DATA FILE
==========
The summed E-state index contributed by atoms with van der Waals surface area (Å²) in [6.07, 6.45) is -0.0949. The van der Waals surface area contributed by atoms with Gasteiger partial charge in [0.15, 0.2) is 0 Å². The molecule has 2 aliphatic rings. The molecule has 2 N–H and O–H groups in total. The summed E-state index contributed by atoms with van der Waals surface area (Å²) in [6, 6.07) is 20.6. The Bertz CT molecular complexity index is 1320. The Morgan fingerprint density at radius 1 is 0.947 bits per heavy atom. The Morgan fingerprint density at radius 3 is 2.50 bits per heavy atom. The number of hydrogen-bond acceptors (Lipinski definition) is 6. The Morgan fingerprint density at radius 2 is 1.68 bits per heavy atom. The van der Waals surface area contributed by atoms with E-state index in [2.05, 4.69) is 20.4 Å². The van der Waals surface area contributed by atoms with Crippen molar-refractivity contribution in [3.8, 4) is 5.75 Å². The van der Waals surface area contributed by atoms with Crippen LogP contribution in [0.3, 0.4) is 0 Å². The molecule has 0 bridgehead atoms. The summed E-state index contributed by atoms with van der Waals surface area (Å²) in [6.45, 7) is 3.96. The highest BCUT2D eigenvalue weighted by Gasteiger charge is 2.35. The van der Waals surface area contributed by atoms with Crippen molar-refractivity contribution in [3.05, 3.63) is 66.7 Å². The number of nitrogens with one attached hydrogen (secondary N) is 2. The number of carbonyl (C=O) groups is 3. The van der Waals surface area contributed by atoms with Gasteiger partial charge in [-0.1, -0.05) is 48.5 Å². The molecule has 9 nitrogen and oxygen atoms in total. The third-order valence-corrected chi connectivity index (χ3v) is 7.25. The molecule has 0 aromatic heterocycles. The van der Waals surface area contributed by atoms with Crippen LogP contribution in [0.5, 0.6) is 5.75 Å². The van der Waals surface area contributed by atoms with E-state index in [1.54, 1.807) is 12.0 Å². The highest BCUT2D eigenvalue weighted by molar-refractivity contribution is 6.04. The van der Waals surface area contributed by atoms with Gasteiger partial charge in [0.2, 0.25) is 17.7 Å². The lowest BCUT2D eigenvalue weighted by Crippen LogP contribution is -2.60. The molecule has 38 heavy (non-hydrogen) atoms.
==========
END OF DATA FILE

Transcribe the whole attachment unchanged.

The summed E-state index contributed by atoms with van der Waals surface area (Å²) in [6.07, 6.45) is -0.0949. The van der Waals surface area contributed by atoms with Gasteiger partial charge in [0.15, 0.2) is 0 Å². The molecule has 2 aliphatic rings. The molecule has 2 N–H and O–H groups in total. The summed E-state index contributed by atoms with van der Waals surface area (Å²) in [6, 6.07) is 20.6. The Bertz CT molecular complexity index is 1320. The Morgan fingerprint density at radius 1 is 0.947 bits per heavy atom. The Morgan fingerprint density at radius 3 is 2.50 bits per heavy atom. The number of hydrogen-bond acceptors (Lipinski definition) is 6. The Morgan fingerprint density at radius 2 is 1.68 bits per heavy atom. The van der Waals surface area contributed by atoms with E-state index in [2.05, 4.69) is 20.4 Å². The van der Waals surface area contributed by atoms with Crippen molar-refractivity contribution in [3.8, 4) is 5.75 Å². The van der Waals surface area contributed by atoms with Crippen LogP contribution in [0.3, 0.4) is 0 Å². The molecule has 0 bridgehead atoms. The summed E-state index contributed by atoms with van der Waals surface area (Å²) in [6.45, 7) is 3.96. The highest BCUT2D eigenvalue weighted by Gasteiger charge is 2.35. The van der Waals surface area contributed by atoms with Crippen molar-refractivity contribution in [3.05, 3.63) is 66.7 Å². The number of nitrogens with one attached hydrogen (secondary N) is 2. The number of carbonyl (C=O) groups is 3. The van der Waals surface area contributed by atoms with Gasteiger partial charge in [-0.1, -0.05) is 48.5 Å². The molecule has 9 nitrogen and oxygen atoms in total. The third-order valence-corrected chi connectivity index (χ3v) is 7.25. The molecule has 0 aromatic heterocycles. The van der Waals surface area contributed by atoms with Crippen LogP contribution in [0.5, 0.6) is 5.75 Å². The van der Waals surface area contributed by atoms with E-state index in [1.54, 1.807) is 12.0 Å². The highest BCUT2D eigenvalue weighted by molar-refractivity contribution is 6.04. The van der Waals surface area contributed by atoms with Gasteiger partial charge in [0.2, 0.25) is 17.7 Å². The lowest BCUT2D eigenvalue weighted by Crippen LogP contribution is -2.60. The molecule has 38 heavy (non-hydrogen) atoms.